Saturday, March 26, 2011

Scams, airline tickets, Joe Cramer, author

A national news program I was listening to had a program dealing with a subject I brought up on this blog: Internet coupon deals. It was interesting to hear my own words coming from someone else, word for word! Quite the compliment I think. I don't spend every waking hour promoting "Joe's Story: The Book of a Lifetime." Although that is very important to me I actually do have a life. Part of it is involving myself in gathering information concerning scams and price gouging techniques used to extract money from the most trusting and needy among us. The methods these operations use to circumvent the law are ingenious and we have to approach any good deal with pessimism or very likely face the loss of some of our hard earned cash.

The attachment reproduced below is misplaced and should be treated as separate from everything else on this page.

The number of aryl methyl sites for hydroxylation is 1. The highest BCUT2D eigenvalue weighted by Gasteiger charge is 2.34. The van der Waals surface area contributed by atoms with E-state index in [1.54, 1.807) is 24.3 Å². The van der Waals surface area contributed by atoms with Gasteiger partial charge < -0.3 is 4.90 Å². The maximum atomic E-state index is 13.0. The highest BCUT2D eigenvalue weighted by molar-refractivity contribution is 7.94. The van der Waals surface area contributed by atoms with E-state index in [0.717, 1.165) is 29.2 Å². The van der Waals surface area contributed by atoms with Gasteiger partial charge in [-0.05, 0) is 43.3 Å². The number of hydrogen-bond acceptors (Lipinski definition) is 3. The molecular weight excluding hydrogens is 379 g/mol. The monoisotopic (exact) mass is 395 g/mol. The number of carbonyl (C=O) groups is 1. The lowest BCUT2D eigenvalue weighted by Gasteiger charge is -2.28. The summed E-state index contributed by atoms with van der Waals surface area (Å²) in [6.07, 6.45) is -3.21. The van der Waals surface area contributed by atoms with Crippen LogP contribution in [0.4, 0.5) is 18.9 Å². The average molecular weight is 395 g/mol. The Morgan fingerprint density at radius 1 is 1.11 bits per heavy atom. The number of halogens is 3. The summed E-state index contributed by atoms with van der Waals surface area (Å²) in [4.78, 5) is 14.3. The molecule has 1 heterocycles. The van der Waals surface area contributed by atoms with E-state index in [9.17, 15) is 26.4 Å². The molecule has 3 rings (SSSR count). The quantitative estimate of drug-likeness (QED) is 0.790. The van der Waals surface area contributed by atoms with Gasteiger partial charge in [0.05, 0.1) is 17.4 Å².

Have you or do you know of anyone who purchased a car from one of those "Buy here, pay here" car lots? They serve a useful purpose to many high risk, otherwise un-financable folks who have gone through hard times, are honestly trying to make a better life for themselves and need transportation to get to a job. They also offer structured payment plans which help develop proper appreciation for maintaining credit. Then comes the dark side of some of those places. They buy a car for $500, sell it for $3000 and collect exorbitant interest rates, often making a profit of 6 to ten times their original cost. Something to think about.

I just received a letter informing me I "have become eligible to be awarded two first class airline tickets to anywhere in the continental United States." Boy! That's sure a mouthful of nothing tangible. Also, given there was no return address on the envelope or on the stationary and the name of the company on the letterhead was false, I'm guessin' this just may be some sort of scam.